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Sean Ahern
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Spoiler (click to reveal)
Thinking more on it: possible ways of ordering XXXX0000: 8!/4!4! = 70. How many of those 70 start with XXX:

"XXX"X0000, so how many ways to arrange X0000? 5!/4! = 5 ways to win.

But we can eliminate some of those losing combinations, all the ones that start with "00X", "0X0", "X00", and "000", so thats

"XXX00" rearranged times 3, so 5!/3!2! * 3 or 30.
"XXXX0" rearranged, so 5!/4! or 5.

So we know that 35 combinations are not possible, so the odds are now 5/35 or 1/7.

I'd like to change my answer to 1/7!
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diehard4life wrote:
Coyotek4 wrote:
I enjoy watching "Let's Make a Deal" during the summer. Here's a game I just saw for the second time (in reruns).

8 envelopes. 4 have 'X', 4 have 'O'. Object: pick 3-of-a-kind. Win a car if you do so.

So you pick your three envelope. Wayne Brady shows that one is an 'X'. Then he shows that another one has an 'X'. Then he offers you stuff to call the whole thing off. Over the course of the game, he shows you every other envelope but one: you see three 'O's and a 3rd 'X'. Finally, the moment of truth: do you go for the car, or do you take the sure thing?

So here's the question: What are the chances that you win the car?

HINT: it's not 50%


I'm confused. What do you mean that he 'shows' them to you?

After picking three envelopes you've got two 'x' envelopes in hand, right?

When does the next envelope get revealed that you picked, and what is it?

And the other envelopes he 'shows', are those permanently placed so it simply becomes a memory game at that point? Or are they permanently revealed?

I first understood this to mean that all but two envelopes were left to be revealed. You'd picked three of each, right?

In that case, with two envelopes remaining, you should know that one is an 'x' and one is an 'o', and it would be a 50-50 proposition, right?

What am I not understanding? Do the envelopes get re-hidden? Do they get shifted around?


What you're missing is this: The Monty Hall Problem. Although it seems, intuitively like there is a 50-50 chance, that is not, in fact, the case.
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I have not got the time to work this out right now, but you need to be using Bayes Theorem,

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Can I switch to the other envelope? Then I've got much higher chances of winning.
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purplewurple wrote:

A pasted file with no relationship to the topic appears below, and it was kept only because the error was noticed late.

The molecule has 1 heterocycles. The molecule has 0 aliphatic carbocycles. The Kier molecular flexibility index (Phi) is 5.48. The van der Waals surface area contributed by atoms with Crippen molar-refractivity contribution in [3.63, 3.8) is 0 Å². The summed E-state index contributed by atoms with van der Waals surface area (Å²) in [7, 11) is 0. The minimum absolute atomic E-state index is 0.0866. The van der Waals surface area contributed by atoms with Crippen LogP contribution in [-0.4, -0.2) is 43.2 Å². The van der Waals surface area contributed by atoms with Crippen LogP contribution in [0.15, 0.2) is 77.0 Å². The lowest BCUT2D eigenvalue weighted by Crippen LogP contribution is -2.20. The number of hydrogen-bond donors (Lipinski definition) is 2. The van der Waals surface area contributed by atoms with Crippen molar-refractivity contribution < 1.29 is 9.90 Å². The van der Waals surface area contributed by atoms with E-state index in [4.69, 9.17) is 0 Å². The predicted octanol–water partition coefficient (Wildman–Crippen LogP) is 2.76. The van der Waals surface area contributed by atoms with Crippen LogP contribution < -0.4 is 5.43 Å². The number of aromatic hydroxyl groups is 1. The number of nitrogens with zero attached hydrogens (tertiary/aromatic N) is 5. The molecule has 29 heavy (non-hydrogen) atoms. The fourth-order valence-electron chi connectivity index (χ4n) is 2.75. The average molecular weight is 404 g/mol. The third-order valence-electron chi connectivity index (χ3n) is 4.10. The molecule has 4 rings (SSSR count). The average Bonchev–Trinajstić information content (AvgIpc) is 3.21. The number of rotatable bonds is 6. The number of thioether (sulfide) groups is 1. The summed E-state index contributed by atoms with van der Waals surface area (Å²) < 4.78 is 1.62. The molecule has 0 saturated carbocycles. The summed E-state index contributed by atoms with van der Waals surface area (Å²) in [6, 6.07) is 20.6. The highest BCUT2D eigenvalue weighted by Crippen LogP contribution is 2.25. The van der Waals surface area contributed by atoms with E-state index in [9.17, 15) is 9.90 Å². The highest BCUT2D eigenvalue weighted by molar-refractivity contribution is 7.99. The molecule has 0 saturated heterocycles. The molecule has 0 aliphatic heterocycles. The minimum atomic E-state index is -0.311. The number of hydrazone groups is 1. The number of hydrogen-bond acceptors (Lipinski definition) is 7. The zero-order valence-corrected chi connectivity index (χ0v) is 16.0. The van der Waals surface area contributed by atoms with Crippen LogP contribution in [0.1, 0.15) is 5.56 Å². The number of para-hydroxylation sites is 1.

Spoiler (click to reveal)
The 2/6 seems logical, but that would only be the case if the two you were shown were picked randomly, and they weren't.

Imagine there are 999,999 X's and one O, and the way you win is if you manage to pick all 999,999 X's. Pretty slim chance, right? Now you are shown that 999,998 of those you picked were indeed X's. There's one X and one O left, but the chance you correctly picked all 999,999 X's doesn't suddenly become 1 in 2.



This makes sense, but why do you state that the two revealed envelopes were not picked randomly? It reads to me like they were.
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Brian Bankler
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jaa17 wrote:
I have not got the time to work this out right now, but you need to be using Bayes Theorem,



Only if you assume new information is being added to the system by the host's revelations. If he already knew everything, the the fact that he could reveal all the other envelopes (but one) doesn't change anything.
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Bankler wrote:
jaa17 wrote:
I have not got the time to work this out right now, but you need to be using Bayes Theorem,



Only if you assume new information is being added to the system by the host's revelations. If he already knew everything, the the fact that he could reveal all the other envelopes (but one) doesn't change anything.


I don't think that's true. The Monty Hall problem showed that Bayes works in a case like this.

Spoiler (click to reveal)
The probability of 3 x's given you have at least 2 x's is:
P(3 x's|2+ x's) =
P(2+ x's|3 x's) * P(3 x's) / P(2+ x's) =
1 * (4/8 * 3/7 * 2/6) / (4/8 * 3/7 * 2/6 + 3 * (4/8 * 3/7 * 4/6)) =
1/7

There are three ways of getting 2 x's that's why the second part of the denominator is multiplied by 3.
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Brian Bankler
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greyareabeyond wrote:
Bankler wrote:
jaa17 wrote:
I have not got the time to work this out right now, but you need to be using Bayes Theorem,



Only if you assume new information is being added to the system by the host's revelations. If he already knew everything, the the fact that he could reveal all the other envelopes (but one) doesn't change anything.


I don't think that's true. The Monty Hall problem showed that Bayes works in a case like this.

You don't NEED to use bayes theorem to solve the monty hall problem, which is what the quote said. But sure, you can use it.
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Spoiler (click to reveal)
It is really pretty simple:

There are 8!/(3!5!) = 56 ways to draw three envelopes from 8.
There are 4 ways to draw 3 X's.
There are 4 ways to draw 3 O's.
This means that there is an 8/56 = 1/7 chance that you originally drew three of the same envelopes. Opening any envelopes does not change that chance (it might change the knowledge, but the host is of course careful not to provide any extra knowledge).
So 1/7 is the correct answer.